Podcast: Who Won the 2016 Hip Hop Title Belt?

IAD_Podcast_Image

Another year is in the books, and 2016 was filled with a variety of great music. But who stole the show in the world of hip hop? Kiel Hauck and Brock Benefiel discuss the theory of the hip hop title belt and which rapper dominated 2016 the most, including Chance the Rapper, Q-Tip, Kanye West and more. Listen in!

Subscribe to our podcast here.

Who do you think won the hip hop title belt in 2016? Share your thoughts in the replies!

Posted by Kiel Hauck

Advertisements

Top 10 Songs of 2016

best-songs-of-2016

Check out our Top 10 Albums of 2016 here.

Perhaps more than ever, our top 10 songs of the year ran a gamut of emotions: heartbreak, social outcry, bittersweet, hopeful. In a year as up and down as 2016, it only makes sense. These songs cover an array of subject matter, but each one showcases the brilliance of the artist involved.

It’s always hard to pull 10 songs out of the context of a greater narrative and subjectively place them on a list. Nevertheless, we found ourselves reaching for the repeat button on the regular when these tunes graced our speakers. Take a look (and a listen) below to some of our favorite tracks from 2016.

10. Emarosa – “Helpless”

Smack-dab in the middle of the most smoldering and delicate album of Emarosa’s career lies “Helpless” – a bounding track chock full of energy and pop sensibility. On 131, a broken Bradley Walden fights for a lover with gentle pleas and fragile reflections before boiling over in this moment of heat. “If your body’s broken, love, your heart is helpless” he belts on the track’s chorus, using every inch his heralded range. Emarosa has made a career out of defying expectations and battling against the grain of vanilla song structures, but on “Helpless”, they dive headfirst into the most accessible song of their career – and the payoff is delightful. – Kiel Hauck

9. Honeyblood – “Ready for the Magic”

Although I just discovered Honeyblood within the last month, “Ready for the Magic” is a song that utterly captured my attention and hasn’t let go. It’s a perfect punk rock single – aggressive, loud and hypnotically catchy. For a garage punk song from a two-member act, it has more heart and energy than most bands with a fuller roster. A practice in simplicity, “Ready for the Magic” proves that punk rock doesn’t need to constantly redefine itself to be relevant; it just has to be good. – Kyle Schultz

8. Architects – “Gone with the Wind”

Less than three months after the release of All Our Gods Have Abandoned Us, the scene received the terrible news of Tom Searle’s passing. As lead guitarist and songwriter for British metalcore giants Architects, Searle left us with one final masterpiece, which took on a completely new and powerful meaning in light of his three-year battle with cancer. “Gone with the Wind” is a powerhouse of a song, relenting ever so slightly for the brittle lines of, “A sickness with no remedy except the ones inside of me”. Not only is the track a lesson in mechanical metalcore perfection, it’s a heartbreaking gaze inside a terrible one-sided fight. “I remember when you said to me, ‘My friend, hope is a prison’”. – KH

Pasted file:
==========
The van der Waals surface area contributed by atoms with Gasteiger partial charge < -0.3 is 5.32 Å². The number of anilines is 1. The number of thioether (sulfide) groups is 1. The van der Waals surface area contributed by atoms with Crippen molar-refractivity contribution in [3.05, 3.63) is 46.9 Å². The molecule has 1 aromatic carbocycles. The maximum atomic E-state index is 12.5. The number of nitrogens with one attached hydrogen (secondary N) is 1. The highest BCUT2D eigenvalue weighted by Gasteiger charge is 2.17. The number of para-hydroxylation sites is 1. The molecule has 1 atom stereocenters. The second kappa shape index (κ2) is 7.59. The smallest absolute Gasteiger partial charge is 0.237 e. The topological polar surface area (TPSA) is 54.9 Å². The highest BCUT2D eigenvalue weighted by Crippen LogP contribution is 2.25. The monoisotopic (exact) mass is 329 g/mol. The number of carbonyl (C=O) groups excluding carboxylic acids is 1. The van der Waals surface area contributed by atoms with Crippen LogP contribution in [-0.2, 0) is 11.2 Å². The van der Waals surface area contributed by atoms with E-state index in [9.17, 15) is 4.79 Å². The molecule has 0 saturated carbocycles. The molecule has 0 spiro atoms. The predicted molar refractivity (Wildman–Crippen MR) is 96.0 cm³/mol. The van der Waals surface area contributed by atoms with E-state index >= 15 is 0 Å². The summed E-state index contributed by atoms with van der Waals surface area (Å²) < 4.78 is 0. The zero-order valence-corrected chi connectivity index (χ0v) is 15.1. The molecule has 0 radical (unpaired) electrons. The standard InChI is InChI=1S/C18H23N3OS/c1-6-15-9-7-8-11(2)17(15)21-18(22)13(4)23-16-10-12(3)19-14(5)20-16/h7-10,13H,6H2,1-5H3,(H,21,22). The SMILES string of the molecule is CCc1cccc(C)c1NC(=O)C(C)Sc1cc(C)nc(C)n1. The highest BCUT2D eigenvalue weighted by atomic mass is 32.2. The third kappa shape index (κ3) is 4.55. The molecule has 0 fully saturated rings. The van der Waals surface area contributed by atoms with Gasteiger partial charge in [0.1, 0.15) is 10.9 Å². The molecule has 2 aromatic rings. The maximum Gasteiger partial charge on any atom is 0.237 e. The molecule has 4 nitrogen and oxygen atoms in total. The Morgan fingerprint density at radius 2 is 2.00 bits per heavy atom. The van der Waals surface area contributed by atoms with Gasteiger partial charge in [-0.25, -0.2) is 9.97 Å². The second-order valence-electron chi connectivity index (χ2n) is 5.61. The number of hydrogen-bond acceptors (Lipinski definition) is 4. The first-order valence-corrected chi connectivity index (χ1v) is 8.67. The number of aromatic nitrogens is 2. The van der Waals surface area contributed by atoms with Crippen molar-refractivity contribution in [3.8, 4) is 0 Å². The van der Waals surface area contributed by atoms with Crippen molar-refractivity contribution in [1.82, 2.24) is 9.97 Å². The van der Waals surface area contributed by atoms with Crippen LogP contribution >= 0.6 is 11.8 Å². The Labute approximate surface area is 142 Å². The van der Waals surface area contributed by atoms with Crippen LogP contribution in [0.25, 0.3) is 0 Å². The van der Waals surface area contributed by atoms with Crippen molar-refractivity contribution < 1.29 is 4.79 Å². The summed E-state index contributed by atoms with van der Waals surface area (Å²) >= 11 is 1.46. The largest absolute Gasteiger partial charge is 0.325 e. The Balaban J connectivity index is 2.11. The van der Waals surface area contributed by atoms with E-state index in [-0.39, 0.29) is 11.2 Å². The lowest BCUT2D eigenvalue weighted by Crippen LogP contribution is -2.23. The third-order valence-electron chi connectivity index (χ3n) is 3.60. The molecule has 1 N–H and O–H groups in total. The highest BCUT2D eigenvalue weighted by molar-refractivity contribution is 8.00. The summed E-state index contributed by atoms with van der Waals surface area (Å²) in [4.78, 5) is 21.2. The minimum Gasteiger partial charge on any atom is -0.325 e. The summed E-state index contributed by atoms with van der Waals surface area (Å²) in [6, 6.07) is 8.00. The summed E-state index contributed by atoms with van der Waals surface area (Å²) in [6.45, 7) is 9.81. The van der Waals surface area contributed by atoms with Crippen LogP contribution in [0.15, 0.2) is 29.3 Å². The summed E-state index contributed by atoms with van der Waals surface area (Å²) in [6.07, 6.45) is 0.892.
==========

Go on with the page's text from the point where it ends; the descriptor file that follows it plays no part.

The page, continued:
7. Green Day – “Bang Bang”

“Bang Bang” is easily the best single Green Day has put out in over a decade, as well as the most aggressive. The entire song is a tip of the hat to the band’s style at the beginning of their careers. It’s also one of the most controversial in the genre, as it tackles the subject of being a mass shooter. A hybrid of classic punk and 20 years of writing the most aggressive rock known to man, “Bang Bang” managed to silence anyone who has complained about the band’s evolving sound over the last decade while still pushing the band to new extremes. – KS

6. The 1975 – “Somebody Else”

Once you dig past the shiny surface of self-deprecating satire and proverbial winks at the camera, I Like it When You Sleep, for You Are So Beautiful yet So Unaware of It is truly an album filled with a deep sincerity. Perhaps no track on the album embodies Matt Healy’s candid struggle as well as “Somebody Else” – a syrupy, synth-driven slow jam straight out of the George Michael playbook. Not only does “Somebody Else” solidify The 1975 as the leaders of the pack in an age of throwback pop influence, it covers subject matter with which we’re all painfully familiar. Even so, Healy takes it one step further, digging deep into the bitterness of seeing your lover with another: “Get someone you love / Get someone you need / Fuck that, get money”. – KH

5. Blink-182 – “Los Angeles”